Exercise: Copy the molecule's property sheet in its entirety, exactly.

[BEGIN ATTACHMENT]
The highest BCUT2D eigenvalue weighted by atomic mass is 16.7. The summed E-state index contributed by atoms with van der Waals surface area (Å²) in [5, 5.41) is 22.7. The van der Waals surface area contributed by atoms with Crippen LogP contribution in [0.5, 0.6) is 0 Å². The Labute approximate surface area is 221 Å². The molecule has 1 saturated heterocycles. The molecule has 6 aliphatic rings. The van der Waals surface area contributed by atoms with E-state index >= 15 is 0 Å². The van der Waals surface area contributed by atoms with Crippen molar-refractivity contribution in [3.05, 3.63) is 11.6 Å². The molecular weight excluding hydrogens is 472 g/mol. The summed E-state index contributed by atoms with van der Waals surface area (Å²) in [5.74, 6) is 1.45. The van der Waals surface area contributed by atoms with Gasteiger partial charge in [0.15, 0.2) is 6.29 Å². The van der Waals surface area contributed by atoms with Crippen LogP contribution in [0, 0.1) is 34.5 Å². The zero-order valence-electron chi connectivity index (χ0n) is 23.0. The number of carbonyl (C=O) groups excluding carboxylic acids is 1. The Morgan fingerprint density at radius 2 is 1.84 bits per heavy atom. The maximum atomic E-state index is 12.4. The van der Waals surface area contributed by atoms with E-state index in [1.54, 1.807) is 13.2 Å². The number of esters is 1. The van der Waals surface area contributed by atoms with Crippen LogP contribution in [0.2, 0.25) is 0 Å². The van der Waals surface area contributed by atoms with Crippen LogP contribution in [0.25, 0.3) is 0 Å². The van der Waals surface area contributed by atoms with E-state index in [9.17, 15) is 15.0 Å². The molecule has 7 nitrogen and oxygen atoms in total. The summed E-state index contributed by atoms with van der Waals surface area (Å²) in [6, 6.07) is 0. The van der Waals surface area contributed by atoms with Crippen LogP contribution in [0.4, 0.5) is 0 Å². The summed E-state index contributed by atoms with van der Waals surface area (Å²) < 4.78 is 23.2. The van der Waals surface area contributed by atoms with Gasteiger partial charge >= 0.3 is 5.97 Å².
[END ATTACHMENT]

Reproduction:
The highest BCUT2D eigenvalue weighted by atomic mass is 16.7. The summed E-state index contributed by atoms with van der Waals surface area (Å²) in [5, 5.41) is 22.7. The van der Waals surface area contributed by atoms with Crippen LogP contribution in [0.5, 0.6) is 0 Å². The Labute approximate surface area is 221 Å². The molecule has 1 saturated heterocycles. The molecule has 6 aliphatic rings. The van der Waals surface area contributed by atoms with E-state index >= 15 is 0 Å². The van der Waals surface area contributed by atoms with Crippen molar-refractivity contribution in [3.05, 3.63) is 11.6 Å². The molecular weight excluding hydrogens is 472 g/mol. The summed E-state index contributed by atoms with van der Waals surface area (Å²) in [5.74, 6) is 1.45. The van der Waals surface area contributed by atoms with Gasteiger partial charge in [0.15, 0.2) is 6.29 Å². The van der Waals surface area contributed by atoms with Crippen LogP contribution in [0, 0.1) is 34.5 Å². The zero-order valence-electron chi connectivity index (χ0n) is 23.0. The number of carbonyl (C=O) groups excluding carboxylic acids is 1. The Morgan fingerprint density at radius 2 is 1.84 bits per heavy atom. The maximum atomic E-state index is 12.4. The van der Waals surface area contributed by atoms with E-state index in [1.54, 1.807) is 13.2 Å². The number of esters is 1. The van der Waals surface area contributed by atoms with Crippen LogP contribution in [0.2, 0.25) is 0 Å². The van der Waals surface area contributed by atoms with Crippen LogP contribution in [0.25, 0.3) is 0 Å². The van der Waals surface area contributed by atoms with E-state index in [9.17, 15) is 15.0 Å². The molecule has 7 nitrogen and oxygen atoms in total. The summed E-state index contributed by atoms with van der Waals surface area (Å²) in [6, 6.07) is 0. The van der Waals surface area contributed by atoms with Crippen LogP contribution in [0.4, 0.5) is 0 Å². The summed E-state index contributed by atoms with van der Waals surface area (Å²) < 4.78 is 23.2. The van der Waals surface area contributed by atoms with Gasteiger partial charge >= 0.3 is 5.97 Å².